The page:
I recently received an advanced reader’s copy of The White Mary by Kira Salak to review from the publisher, Henry Holt. I was excited to learn of the novel, as I was an avid fan of Salak’s wonderful non-fictional narrative of her kayaking tour to Timbuktu, “The Cruelest Journey”.
Salak is a unique phenomenon and a wild spirit – traveling alone as a woman to places most men would be afraid to go in a group. Her non-fiction travel works capture the fear, wonder, and strangeness of traveling alone, a sort of female incarnation of Paul Theroux. I was looking forward to her first fictional work (although one wonders just how fictional it is, exactly). I was not disappointed.
The White Mary tells the tale of Marika Vecera, a journalist/war correspondent. The early parts of novel intertwine her experiences in Zaire reporting on genocide with a somewhat mysterious journey through the jungles of Papua New Guinea. We eventually learn that Marika is chasing the ghost of Robert Lewis, a journalist she worships and who inspired her career. She’s also chasing some ghosts of her own; her time in Zaire has scarred her deeply. The White Mary is in fact an extraordinarily powerful portrait of a person who has “seen too much”. Marika’s near-death experience in the Congo has left her emotionally numb, and walled off from the care of those closest to her. Salak’s rendering of Marika’s psychological problems is done in pitch-perfect detail. The novel is sometimes adult, brutal and violent, and not for early teens or the faint of heart.
Just as folk musicians perform songs in pairs, it’s sometimes interesting to read & review books in pairs. At the same time as I was reading The White Mary, I was also consuming “The Painter of Battles” by the renowned author Arturo Perez-Reverte (one of my favorite authors). The Painter of Battles covers very similar territory in some respects –
the protagonist there has “seen too much” as a war photographer and has given way to despair, retiring to paint a battle that spans all historical battles, and to avoid all human interaction (interestingly one of the key characters in The White Mary is a war photographer). Where the Painter of Battles is deeply philosophical and contemplative, the White Mary is visceral; the Painter of Battles is carefully drawn, exquisitely written and intriguing to read. And yet, three weeks later, the Painter of Battles is not finished, and The White Mary yielded in two sittings. It’s that compelling; I had to finish it. Perez-Reverte’s prose is smoother and more ornate, even in translation (or perhaps because of it), whereas Salak’s prose is more muscular and direct. The writing in The White Mary is occasionally awkward but still compares favorably with that of such a distinguished author as Perez-Reverte.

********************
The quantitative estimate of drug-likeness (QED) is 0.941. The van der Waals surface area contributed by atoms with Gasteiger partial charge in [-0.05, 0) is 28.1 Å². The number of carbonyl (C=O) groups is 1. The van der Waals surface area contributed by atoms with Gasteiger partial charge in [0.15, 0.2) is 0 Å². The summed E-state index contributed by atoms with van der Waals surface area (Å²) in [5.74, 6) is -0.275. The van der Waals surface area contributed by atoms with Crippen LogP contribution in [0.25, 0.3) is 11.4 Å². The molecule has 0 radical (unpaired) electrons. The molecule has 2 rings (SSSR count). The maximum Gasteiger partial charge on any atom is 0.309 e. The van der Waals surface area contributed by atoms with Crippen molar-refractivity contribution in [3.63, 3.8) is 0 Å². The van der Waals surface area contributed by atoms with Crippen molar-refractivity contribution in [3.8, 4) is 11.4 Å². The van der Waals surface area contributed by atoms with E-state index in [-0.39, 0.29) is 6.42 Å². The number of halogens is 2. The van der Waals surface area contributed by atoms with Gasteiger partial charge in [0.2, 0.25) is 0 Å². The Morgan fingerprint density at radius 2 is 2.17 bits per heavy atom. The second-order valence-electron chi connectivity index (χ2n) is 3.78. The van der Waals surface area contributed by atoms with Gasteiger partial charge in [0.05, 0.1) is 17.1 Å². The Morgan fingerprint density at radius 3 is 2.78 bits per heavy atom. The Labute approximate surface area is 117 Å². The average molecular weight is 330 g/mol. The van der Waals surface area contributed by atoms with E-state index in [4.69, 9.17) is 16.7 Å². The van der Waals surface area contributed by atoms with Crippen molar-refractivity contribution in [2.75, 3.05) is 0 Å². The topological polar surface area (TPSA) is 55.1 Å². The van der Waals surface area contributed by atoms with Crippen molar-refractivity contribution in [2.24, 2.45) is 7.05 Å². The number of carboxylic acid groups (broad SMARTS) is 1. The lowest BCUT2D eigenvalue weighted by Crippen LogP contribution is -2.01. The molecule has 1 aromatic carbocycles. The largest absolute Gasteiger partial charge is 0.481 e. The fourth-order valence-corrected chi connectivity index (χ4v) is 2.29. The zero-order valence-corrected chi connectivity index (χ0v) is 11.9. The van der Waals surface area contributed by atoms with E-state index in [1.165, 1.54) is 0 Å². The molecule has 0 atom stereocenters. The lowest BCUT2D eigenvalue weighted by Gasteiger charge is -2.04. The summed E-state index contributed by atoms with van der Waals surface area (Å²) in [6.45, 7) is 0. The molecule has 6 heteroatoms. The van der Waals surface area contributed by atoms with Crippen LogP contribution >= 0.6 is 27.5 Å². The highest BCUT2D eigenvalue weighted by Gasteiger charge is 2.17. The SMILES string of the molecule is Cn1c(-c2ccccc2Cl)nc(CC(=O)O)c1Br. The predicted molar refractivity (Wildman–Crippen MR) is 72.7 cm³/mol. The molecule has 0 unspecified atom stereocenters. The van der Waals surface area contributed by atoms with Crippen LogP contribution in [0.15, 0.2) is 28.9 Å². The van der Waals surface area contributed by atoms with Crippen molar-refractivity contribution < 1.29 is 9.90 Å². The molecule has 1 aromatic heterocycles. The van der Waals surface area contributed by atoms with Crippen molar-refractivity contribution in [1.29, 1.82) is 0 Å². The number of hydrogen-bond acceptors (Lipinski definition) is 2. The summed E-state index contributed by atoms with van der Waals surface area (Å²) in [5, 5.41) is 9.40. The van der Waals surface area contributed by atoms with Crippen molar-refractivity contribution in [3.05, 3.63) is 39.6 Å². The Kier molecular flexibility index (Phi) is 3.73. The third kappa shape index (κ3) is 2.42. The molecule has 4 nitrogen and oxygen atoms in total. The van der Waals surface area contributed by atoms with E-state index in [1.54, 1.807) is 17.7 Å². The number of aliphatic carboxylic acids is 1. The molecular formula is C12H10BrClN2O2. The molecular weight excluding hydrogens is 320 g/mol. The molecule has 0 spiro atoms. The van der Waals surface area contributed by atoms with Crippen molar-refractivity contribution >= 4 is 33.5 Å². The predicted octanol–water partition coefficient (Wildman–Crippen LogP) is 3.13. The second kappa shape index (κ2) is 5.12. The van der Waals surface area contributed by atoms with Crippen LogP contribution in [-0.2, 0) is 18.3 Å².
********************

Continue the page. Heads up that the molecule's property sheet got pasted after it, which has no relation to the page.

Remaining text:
Salak’s Marika is an extraordinarily well-drawn character; I never doubted her reality for a moment. And Salak regularly captures one of the key aspects of travel – the shock of experiencing fundamentally different cultural assumptions. Marika for example, is sent to the “women’s hut” when she is menstruating, where she rages at the artificial and (to her, of course) ludicrous belief system that requires it. Marika’s progress through something like post-traumatic stress disorder is carefully and believably painted, and you root for her to come back even as she spirals downward in self-destructive behavior.
In short, the White Mary is a powerful and gripping first novel, a cautionary tale full of danger, travel, and adventure, and at the same time gives deep insight into the human condition.
(If you’d like to explore the geography of The White Mary, I’ve plotted many of the locations mentioned in my Books/Google Maps mashup, CodexMap.